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I don’t think I’ve ever heard anyone make the case for their project or vision of San Diego without their reminding me that the county is basically an urban island, stuck in its own little corner. It goes something like this: “We’ve got the ocean to the west, the border to the south, Camp Pendleton to the north and the mountains to the east.”
Sometimes people add their own twists to it. “The border,” for instance, becomes “Mexico,” as if to emphasize that IT’S ANOTHER COUNTRY and it’s therefore as limiting to our long-term vision as an ocean. Sometimes “the mountains” don’t quite make the point clear enough, so they substitute “the desert,” which is dry, hot and forbidding.
Can you work with a desert?
Didn’t think so.
Allan Kosup, Caltrans’ Interstate 5 corridor director, and Gary Gallegos, executive director of the San Diego Association of Governments, were the latest to tell me that I-5 was one of our few connections to the outside world. We couldn’t afford to let it choke on congestion.
Think of the children. No, seriously, there will be a lot of children. The other point people always make is the one supposedly driving Caltrans: that by 2050, our little island is going to have a million more people. They’re not coming from Arizona or that other country — they’re coming from our bodies. Two-thirds of the growth is expected to come from our own children.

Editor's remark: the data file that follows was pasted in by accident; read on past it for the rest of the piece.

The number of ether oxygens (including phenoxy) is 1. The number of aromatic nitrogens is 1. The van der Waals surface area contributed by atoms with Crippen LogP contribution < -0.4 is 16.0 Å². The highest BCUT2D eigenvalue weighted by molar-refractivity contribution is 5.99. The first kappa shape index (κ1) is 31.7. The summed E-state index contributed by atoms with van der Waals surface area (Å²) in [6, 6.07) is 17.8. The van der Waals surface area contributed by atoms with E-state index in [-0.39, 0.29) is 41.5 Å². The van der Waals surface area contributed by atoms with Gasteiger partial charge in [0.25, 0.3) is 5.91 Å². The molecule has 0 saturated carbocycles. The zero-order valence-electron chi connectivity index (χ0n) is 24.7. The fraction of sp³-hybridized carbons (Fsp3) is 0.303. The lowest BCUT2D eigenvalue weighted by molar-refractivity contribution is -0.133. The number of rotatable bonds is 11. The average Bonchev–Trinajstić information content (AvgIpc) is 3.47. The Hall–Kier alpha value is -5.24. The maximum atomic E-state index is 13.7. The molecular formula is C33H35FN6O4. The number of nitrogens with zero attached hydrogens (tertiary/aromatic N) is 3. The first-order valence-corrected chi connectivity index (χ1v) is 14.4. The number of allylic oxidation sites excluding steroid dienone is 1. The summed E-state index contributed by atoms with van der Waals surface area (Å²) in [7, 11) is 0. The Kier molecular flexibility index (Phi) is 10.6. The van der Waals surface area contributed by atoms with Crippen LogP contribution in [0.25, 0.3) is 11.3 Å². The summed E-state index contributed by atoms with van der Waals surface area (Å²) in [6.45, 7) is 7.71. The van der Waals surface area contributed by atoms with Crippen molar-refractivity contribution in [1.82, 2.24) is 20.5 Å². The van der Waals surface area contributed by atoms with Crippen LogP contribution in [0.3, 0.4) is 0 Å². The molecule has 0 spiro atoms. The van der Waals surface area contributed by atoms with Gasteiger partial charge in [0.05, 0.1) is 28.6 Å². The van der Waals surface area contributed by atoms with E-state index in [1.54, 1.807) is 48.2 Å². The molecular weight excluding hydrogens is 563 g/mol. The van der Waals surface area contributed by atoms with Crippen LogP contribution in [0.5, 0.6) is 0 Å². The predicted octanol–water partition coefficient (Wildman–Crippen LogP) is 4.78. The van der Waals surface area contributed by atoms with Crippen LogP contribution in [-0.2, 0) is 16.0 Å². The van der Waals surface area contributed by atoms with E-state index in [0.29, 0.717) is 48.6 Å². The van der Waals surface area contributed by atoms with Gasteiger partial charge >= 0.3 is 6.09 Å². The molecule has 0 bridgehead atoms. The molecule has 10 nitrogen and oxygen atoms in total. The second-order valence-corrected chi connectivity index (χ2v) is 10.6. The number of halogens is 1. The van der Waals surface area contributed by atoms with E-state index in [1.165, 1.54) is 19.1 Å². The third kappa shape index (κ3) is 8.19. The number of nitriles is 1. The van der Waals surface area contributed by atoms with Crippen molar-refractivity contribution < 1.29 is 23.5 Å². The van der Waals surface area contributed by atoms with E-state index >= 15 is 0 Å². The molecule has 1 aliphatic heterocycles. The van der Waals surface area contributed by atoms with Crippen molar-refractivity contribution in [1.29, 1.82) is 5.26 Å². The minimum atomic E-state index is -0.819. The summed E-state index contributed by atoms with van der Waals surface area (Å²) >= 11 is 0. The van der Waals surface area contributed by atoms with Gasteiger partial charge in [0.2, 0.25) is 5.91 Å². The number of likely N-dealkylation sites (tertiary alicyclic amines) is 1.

We have to expand I-5, then, because these planners are assuming that these kids will build houses in North County. And they will have cars, and those cars will jam up the 5.
Caltrans itself predicts that if nothing is done to I-5, by 2030, all of these kids — now with driving licenses (gah!) — will get on the freeway and find that it takes them more than 70 minutes to get from La Jolla to Oceanside. That compares to 38 minutes in 2006.
Caltrans and Sandag have responded with two proposals. One would widen I-5 by four lanes; the other, by six. Both proposals would have two so-called express lanes in each direction.
You might even be able to pay to drive in those lanes.
One of those two proposals would add two more lanes — one in each direction — that anyone can use. That plan would cost up to $4.5 billion, and it’s more or less the one Sandag prefers.
What’s odd is that in downtown San Diego, boosters arguing passionately for more taxpayer-subsidized development also use the San-Diego-as-an-island metaphor. We have to direct these kids into dense housing in the city’s urban core, they say.
So let me summarize: Because we are popping out kids on this urban island, we have to build a wider freeway for all the new homes in North County. Yet at the same time, we should direct the growth to San Diego’s urban core.
Each discussion is happening in isolation from the other. What they share is the frantic sense that we need to build something. The kids are coming!
State Sen. Christine Kehoe is trying to put on the brakes. She wants to halt the interstate widening until the rail lines along the coast get more tracks and other things happen.
But again, that’s happening in isolation. What we need is a comprehensive plan that focuses not just on transportation but on housing, the economy, education and the environment. Other cities have drawn up such plans.
When we know what kind of community we want, we can decide whether taking the road or the rails — or both — is the way to get there.
This story also appeared in the May edition of San Diego Magazine.
You can contact me directly at firstname.lastname@example.org or 619.325.0527 and follow me on Twitter (it’s a blast!): twitter.com/vosdscott.